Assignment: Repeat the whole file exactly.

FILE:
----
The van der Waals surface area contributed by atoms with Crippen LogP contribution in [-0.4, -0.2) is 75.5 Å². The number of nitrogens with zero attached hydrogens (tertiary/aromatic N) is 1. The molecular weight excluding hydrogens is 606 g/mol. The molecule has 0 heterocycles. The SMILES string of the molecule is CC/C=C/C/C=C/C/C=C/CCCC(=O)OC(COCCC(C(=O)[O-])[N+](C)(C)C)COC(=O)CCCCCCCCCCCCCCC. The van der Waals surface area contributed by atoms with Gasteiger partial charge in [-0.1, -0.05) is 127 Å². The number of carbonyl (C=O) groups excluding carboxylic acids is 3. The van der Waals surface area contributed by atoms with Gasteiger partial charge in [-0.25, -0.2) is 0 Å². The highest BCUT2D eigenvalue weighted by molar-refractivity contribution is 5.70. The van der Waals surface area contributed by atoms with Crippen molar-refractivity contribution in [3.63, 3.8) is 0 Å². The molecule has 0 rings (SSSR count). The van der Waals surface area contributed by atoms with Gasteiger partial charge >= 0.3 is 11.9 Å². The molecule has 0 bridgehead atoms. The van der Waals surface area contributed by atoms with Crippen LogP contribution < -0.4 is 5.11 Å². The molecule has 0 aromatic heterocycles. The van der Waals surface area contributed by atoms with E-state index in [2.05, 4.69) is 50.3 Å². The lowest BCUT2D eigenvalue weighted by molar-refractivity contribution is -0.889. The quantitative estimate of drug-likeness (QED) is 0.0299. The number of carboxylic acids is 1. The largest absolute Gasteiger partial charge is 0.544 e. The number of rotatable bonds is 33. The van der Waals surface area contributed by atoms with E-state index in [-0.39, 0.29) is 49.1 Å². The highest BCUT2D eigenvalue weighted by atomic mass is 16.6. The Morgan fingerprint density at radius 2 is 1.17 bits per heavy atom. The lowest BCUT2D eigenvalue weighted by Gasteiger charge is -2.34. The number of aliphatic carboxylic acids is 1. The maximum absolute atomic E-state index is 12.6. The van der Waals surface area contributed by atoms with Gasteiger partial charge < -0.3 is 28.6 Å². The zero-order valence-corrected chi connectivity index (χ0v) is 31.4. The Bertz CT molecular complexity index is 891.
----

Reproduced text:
The van der Waals surface area contributed by atoms with Crippen LogP contribution in [-0.4, -0.2) is 75.5 Å². The number of nitrogens with zero attached hydrogens (tertiary/aromatic N) is 1. The molecular weight excluding hydrogens is 606 g/mol. The molecule has 0 heterocycles. The SMILES string of the molecule is CC/C=C/C/C=C/C/C=C/CCCC(=O)OC(COCCC(C(=O)[O-])[N+](C)(C)C)COC(=O)CCCCCCCCCCCCCCC. The van der Waals surface area contributed by atoms with Gasteiger partial charge in [-0.1, -0.05) is 127 Å². The number of carbonyl (C=O) groups excluding carboxylic acids is 3. The van der Waals surface area contributed by atoms with Gasteiger partial charge in [-0.25, -0.2) is 0 Å². The highest BCUT2D eigenvalue weighted by molar-refractivity contribution is 5.70. The van der Waals surface area contributed by atoms with Crippen molar-refractivity contribution in [3.63, 3.8) is 0 Å². The molecule has 0 rings (SSSR count). The van der Waals surface area contributed by atoms with Gasteiger partial charge >= 0.3 is 11.9 Å². The molecule has 0 bridgehead atoms. The van der Waals surface area contributed by atoms with Crippen LogP contribution < -0.4 is 5.11 Å². The molecule has 0 aromatic heterocycles. The van der Waals surface area contributed by atoms with E-state index in [2.05, 4.69) is 50.3 Å². The lowest BCUT2D eigenvalue weighted by molar-refractivity contribution is -0.889. The quantitative estimate of drug-likeness (QED) is 0.0299. The number of carboxylic acids is 1. The largest absolute Gasteiger partial charge is 0.544 e. The number of rotatable bonds is 33. The van der Waals surface area contributed by atoms with E-state index in [-0.39, 0.29) is 49.1 Å². The highest BCUT2D eigenvalue weighted by atomic mass is 16.6. The Morgan fingerprint density at radius 2 is 1.17 bits per heavy atom. The lowest BCUT2D eigenvalue weighted by Gasteiger charge is -2.34. The number of aliphatic carboxylic acids is 1. The maximum absolute atomic E-state index is 12.6. The van der Waals surface area contributed by atoms with Gasteiger partial charge < -0.3 is 28.6 Å². The zero-order valence-corrected chi connectivity index (χ0v) is 31.4. The Bertz CT molecular complexity index is 891.